The annual IT days of Finnish HEIs was held this year in Lahti on the joint campus of LAB University of Applied Sciences and LUT University. The days offered a wide range of presentations on current IT topics with the theme “IT with a purpose”, bringing together around 500 IT professionals from higher education institutions, from management to support staff from all the corners of Finland. During the first day of the event, I gave a presentation about how Finland can use learning technologies to support building education ecosystems. Below you find a summary of what we discussed there!
Learning Technologies should drive HEIs’ education ecosystems
Finnish HEIs can draw from their edtech expertise and learning technologies better opportunities to build education business ecosystems that promote fit-for-purpose training and network international talents to Finnish industry demands. In other words, Finnish learning technologies should be used to better support talent management and employment in Finland.
To concretize this idea, I referred to the article written by Pekka Kähkipuro, an EUA Digital Transformation Steering Committee member and part of the Tampere Higher Education Community. I divided this session in the following parts:
- Strategic planning
Finnish education institutions must succeed in identifying, retaining, and building collaboration with international talents through concrete education strategies involving learning technologies, from student exchange programs to new institutional planning towards value-driven use of learning technologies.
For a proper education digital transformation to happen, it has to be expert-oriented, with students and staff, edtech and business analytics experts providing insights on possibilities presented by current technologies and future trends, and how they can be connected to the institution’s aspirations.
- Learning technologies
Then, learning technologies need to be seen as assets that add value to the university’s core activities and boost innovation.
In recent years, the role of digital technologies has gradually changed. But in many cases, organisations have not changed their ways of working and governance models accordingly. For example, IT management is still often seen as a cost centre, with the main goal being to spend less – as opposed to investing in IT and learning technologies as an asset that adds value to the university’s core activities. As a result, the IT landscape often consists of a sub-optimal, dispersed collection of tools and technologies, while IT departments are kept busy firefighting to resolve urgent problems.Pekka Kähkipuro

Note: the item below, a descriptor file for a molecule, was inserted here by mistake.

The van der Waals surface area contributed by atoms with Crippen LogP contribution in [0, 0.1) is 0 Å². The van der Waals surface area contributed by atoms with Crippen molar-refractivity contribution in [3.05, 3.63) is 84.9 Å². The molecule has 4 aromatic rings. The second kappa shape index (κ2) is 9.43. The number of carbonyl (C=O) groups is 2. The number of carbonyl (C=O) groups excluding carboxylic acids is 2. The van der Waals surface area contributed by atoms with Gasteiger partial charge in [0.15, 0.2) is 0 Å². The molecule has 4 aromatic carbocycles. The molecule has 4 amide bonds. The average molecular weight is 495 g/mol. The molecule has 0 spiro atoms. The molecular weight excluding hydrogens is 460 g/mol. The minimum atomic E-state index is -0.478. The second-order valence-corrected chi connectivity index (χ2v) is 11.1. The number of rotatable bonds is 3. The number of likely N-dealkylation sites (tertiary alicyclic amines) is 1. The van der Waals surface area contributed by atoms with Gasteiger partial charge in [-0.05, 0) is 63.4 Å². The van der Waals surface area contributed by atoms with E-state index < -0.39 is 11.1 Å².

In an unpredictable and rapidly changing world, retrospective data reporting needs to be replaced by predictions for fact-based decision making. This will require better use of systems integration and data management towards data-driven, performance-based, career-oriented and teacher-informed decision making for talent models using new ways of analysing data to boost talent identification, retention and collaboration!
Finland already has robust Education Resource Planners and Management Systems that collects student life cycle and staff performance, such as Peppi. Universities must use this data to develop models for identifying international talents based on some indicators such as productivity, students/staff engagement, performance metrics, career growth, study plans, but also innovative ways of supporting university professors on identifying these international talents that they have access on a weekly (if not daily) basis.
- Network for employment
Finally, there is a need to change the education process and opportunities that students have to build their career network. Learning paths should be filled with cross-curricular and long-term academy, government and industry collaboration in everyday practices towards building international education/business ecosystems that supports collaboration with international IT talents in Finland. This creates a network for building a path for students from applicant to employee. More intersectoral collaboration, such as done through the Made in Finland campaign, enables communication with a wider audience through the channels and connections of the network members.
I finished my presentation by giving an example of how we have used Wihi, a learning technology developed by Eduix, to support us in building education ecosytems in Ghana and finding international talents that can boost our research and business development in the international market.